Visitor JS Client
This is the new home for VisitorAPI. We have updated the build system and everything around it to make the DEV environment as dev friendly as possible.
To get started, clone the repo to your local machine, then install all the dependencies:
Clone the repo
git clone firstname.lastname@example.org:mc-visitor/visitor-js-client.git
Install all the dependencies from NPM
Build & Dev explanation
We use simple NPM scripts to run our build processes.
The dev environment will help prevent syntax errors, enforce a coding standard and make sure unit tests are always apssing.
To do that, we lint the code and run the unit tests every time you commit.
How to build the project
Building the code will output 3 files into the
bundle.js: Since Visitor is using Modules, we use browserify to transform the file to a browser friendly object. This file is the bundle of Visitor and all the dependency that it needs, unminified.
visitorapi.min.js: Prod-Ready, minified and obfuscated version of Visitor.
visitorapi_debug.min.js: A debug version of Visitor. This is a work in progress, but the goal is to have a debug version of Visitor that outputs to the console, turns on metrics by default, checks the configuration and make sure it is done correctly and more...
To build Visitor:
npm run build
We have 3 layers of testing in this build environment:
We have a suite of unit tests that is run every time you commit. This is a work in progress, working towards the optimal coverage that can confirm a happy path. We use Karma-browserify as test runner, write our tests in Jasmine 2.5, and use browserify-shim to make sure we can run Visitor in the console in NodeJS, since Visitor depends on window and document a good amount.
To run the Unit Tests:
npm run test
Run Unit Tests cross platform
Since Visitor supports ALL browsers, we have built a simple Node project that will take our unit tests, and run them in Sauce Labs against multiple platforms and browsers. Read more about test-cross-platform
In order to change or view the
test-cross-platform configurations, open
package.json and look for the
To run the Unit Tests cross platform:
npm run test:crossplatform
The last layer of testing are the integration tests. The goal of those tests is to place Visitor, AppMeasurement, AT.js and hopefully more soon on an HTML page, instantiate them, and make sure they play together nicely.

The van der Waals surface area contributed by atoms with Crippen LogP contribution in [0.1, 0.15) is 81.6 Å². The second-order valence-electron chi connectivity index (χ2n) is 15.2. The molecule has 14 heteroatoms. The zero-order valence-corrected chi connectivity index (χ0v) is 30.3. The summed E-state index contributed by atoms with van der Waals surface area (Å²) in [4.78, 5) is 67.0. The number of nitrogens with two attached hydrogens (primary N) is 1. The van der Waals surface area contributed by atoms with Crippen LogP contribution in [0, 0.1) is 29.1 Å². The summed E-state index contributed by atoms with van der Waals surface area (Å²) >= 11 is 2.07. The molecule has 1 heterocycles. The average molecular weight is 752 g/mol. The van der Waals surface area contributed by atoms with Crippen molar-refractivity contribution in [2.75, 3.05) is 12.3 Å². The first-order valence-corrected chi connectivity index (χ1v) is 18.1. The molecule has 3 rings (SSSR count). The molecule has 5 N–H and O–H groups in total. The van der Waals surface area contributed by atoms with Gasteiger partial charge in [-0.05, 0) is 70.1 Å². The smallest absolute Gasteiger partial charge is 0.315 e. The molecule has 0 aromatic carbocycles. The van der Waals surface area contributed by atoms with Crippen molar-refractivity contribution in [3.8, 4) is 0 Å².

We use a combination of Jasmine, selenium-webdriver and BrowserMob proxy to run those tests.
About browsermob-proxy and selenium standalone.
browsermob-proxy is an node binding to communicate with the actual Browsermob Proxy REST API and collect HAR data.
selenium-standalone can install the Selenium Standalone Server JAR file which is a requirement for browser mob, and can start the server.
To use all this cool stuff:
Terminal Tab 1:
npm run startSelenium
Terminal Tab 2:
npm run startProxy’ Terminal Tab 3: npm run test:integration`
More to come, but this is the base framework.
Run HTML coverage report
npm run test:htmlCoverageReporter and Istanbul will generate a very helpful HTML page that shows the sections we need to test, complexity and more... The page will go under
We have implemented a sample app that implements Visitor and showcases it's features and best practices. The app resides in the
/dist/ folder. Features:
- Visitor's interface.
- Best practices
- Pitfalls and known issues
To run the Sample App:
npm run start
Then open any browser and go to
We are publishing our sample on Github pages.
To publish a change to the Sample App:
npm run deployToGitPages
In order to contribute to this repo, please follow this process:
- Create a branch with a name that looks like this:
- Once your code is committed, make a Pull Request against the DEV branch for that release.
- Once your PR is approved, rebase your feature branch on top of the dev branch, then merge it into dev. Don't squash merge, keep all the commits as they were.
More about PRs (IMPORTANT):
The way we create PRs and commits affects the way we think about problems and how we can break them down into simpler problems which allows faster and better implementation. Breaking down user stories into sub tasks that relates to PRs is a great plus as well.
When we put up a pull request for review, we should have the reviewer in mind. Small PRs with well named commits with atomic changes are very important so that the reviewer can follow and understand your implementation. You don't want the reviewer to open "Files Changed", instead he should be able to select each commit separately and understand the intention of this commit. You want your PR to be reviewed for language errors as well as logic issues, detect repetition, suggestions for abstractions and more. The only way the reviewer can do is when the PRs and commits are small and meaningful.
Taking PRs seriously will enforce more readable code as well, which is another win.
Example of a good commit message:
[MCID-666] This is a brief description of my commit This is more details about the commit, if necessary. We can add TODOs, depenencies, WIP items...
- Provide a brief description on the first line (60 characters max). Include the issue id as the first part of the commit message (optionally)
- Insert a single blank line after the first line
- Provide a detailed description of the change in the following lines, breaking paragraphs where needed
- Include external references to help the reviewer
Things to avoid
- No mixing functional changes with refactoring: use separate commits or, even better, separate pull requests
- No mixing whitespace changes with functional code changes (separate the changes in two separate commits)
- No mixing two functional changes in the same commit. If you have to use "and", break it in two separate commits
- No All-in-one huge commits. Separate your commits in atomic pieces of functional changes.